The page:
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    $\begingroup$ As you point out, the pitch shift is a time dilation, so if your question is "is it possible to get the same result but with a function which is not a time dilation?", then the answer is 'no' by definition. Is your question whether there is some definition that apparently doesn't involve time dilation, that nonetheless produces the same result? $\endgroup$
    – LSpice
    Mar 26 '18 at 18:17
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    $\begingroup$ I'm asking if there is a mathematical analogue of the intuitive operation of "pitch shifting", which you can find approximately implemented in many audio-editing programs. Ideally, a pitch-shift down without time-dilation would have the following property: if you record an hour-long orchestra concert, the pitch-shifted version of that concert will still be an hour-long, still have just as many notes played at the same tempo, but the violins would sound like violas, the violas like cellos, and the cellos like basses. This operation seems well-defined, as musicians can do it. But is it really? $\endgroup$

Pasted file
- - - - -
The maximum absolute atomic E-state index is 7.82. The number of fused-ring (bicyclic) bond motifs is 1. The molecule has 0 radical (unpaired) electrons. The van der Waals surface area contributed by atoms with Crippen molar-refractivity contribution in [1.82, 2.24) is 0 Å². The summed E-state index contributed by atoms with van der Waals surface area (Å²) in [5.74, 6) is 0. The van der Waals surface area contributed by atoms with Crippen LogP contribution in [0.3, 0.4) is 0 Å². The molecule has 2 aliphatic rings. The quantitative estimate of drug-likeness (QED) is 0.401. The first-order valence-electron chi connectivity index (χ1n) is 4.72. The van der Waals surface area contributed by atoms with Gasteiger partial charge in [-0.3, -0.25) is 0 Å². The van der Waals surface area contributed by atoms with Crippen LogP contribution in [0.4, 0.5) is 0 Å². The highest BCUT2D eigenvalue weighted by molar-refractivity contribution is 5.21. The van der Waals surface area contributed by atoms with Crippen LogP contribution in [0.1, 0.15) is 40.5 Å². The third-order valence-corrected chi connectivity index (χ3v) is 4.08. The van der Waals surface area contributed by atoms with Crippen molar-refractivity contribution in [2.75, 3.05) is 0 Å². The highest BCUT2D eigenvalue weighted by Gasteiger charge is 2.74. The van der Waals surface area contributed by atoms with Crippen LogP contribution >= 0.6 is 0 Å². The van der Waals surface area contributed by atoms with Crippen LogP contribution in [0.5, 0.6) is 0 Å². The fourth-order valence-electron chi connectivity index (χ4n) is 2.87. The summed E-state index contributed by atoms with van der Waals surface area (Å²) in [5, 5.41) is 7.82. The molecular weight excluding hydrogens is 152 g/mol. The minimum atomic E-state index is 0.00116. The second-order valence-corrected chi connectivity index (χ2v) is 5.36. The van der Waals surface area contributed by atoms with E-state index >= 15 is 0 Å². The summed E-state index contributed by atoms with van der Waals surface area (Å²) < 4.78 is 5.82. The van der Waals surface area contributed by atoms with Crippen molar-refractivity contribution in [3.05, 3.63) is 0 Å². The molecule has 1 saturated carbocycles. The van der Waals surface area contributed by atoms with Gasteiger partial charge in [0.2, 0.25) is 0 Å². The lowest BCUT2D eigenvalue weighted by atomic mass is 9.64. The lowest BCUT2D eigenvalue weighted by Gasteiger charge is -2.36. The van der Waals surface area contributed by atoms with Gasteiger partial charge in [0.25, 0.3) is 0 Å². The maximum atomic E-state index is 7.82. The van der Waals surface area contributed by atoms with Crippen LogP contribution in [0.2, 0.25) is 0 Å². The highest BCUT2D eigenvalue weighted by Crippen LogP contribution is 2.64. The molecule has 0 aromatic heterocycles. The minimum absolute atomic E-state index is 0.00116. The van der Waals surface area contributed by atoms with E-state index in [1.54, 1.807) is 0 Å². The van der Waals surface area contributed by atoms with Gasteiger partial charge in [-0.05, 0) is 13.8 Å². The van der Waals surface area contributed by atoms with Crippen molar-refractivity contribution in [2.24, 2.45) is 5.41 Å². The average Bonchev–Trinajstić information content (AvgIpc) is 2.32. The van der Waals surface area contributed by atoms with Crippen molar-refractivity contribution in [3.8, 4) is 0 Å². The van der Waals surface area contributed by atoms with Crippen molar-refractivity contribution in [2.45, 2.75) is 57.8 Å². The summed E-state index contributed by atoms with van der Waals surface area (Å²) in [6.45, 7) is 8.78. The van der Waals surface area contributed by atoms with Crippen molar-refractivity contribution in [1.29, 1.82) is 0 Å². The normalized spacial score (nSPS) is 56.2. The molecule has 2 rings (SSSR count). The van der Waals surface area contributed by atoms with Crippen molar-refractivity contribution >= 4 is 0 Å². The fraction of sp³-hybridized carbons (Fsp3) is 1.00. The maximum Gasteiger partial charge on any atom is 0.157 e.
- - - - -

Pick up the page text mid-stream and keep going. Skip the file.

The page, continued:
– James
    Mar 26 '18 at 18:34
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    $\begingroup$ I am pretty sure an argument can be made, via the Gabor limit (a version of the uncertainty principle), to rule out the existence of a "mathematically perfect" pitch shift. On the other hand, for questions relating to audio signals, human beings' hearing has a finite bandwidth, so if you are willing to formulate things in terms of signals limited between to, say, 20 and 20000 Hertz, then maybe something reasonable can be said. $\endgroup$ Mar 26 '18 at 19:36
  • $\begingroup$ Definite +1, I do a lot of music editing, and I've always wondered how they did it while not disobeying the bare laws of Fourier Analysis. But if you pay real close attention to vocal samples tuned up or down time invariant, you'll notice that certain words get spoken at slightly different times. $\endgroup$
    – user78249
    Mar 27 '18 at 2:15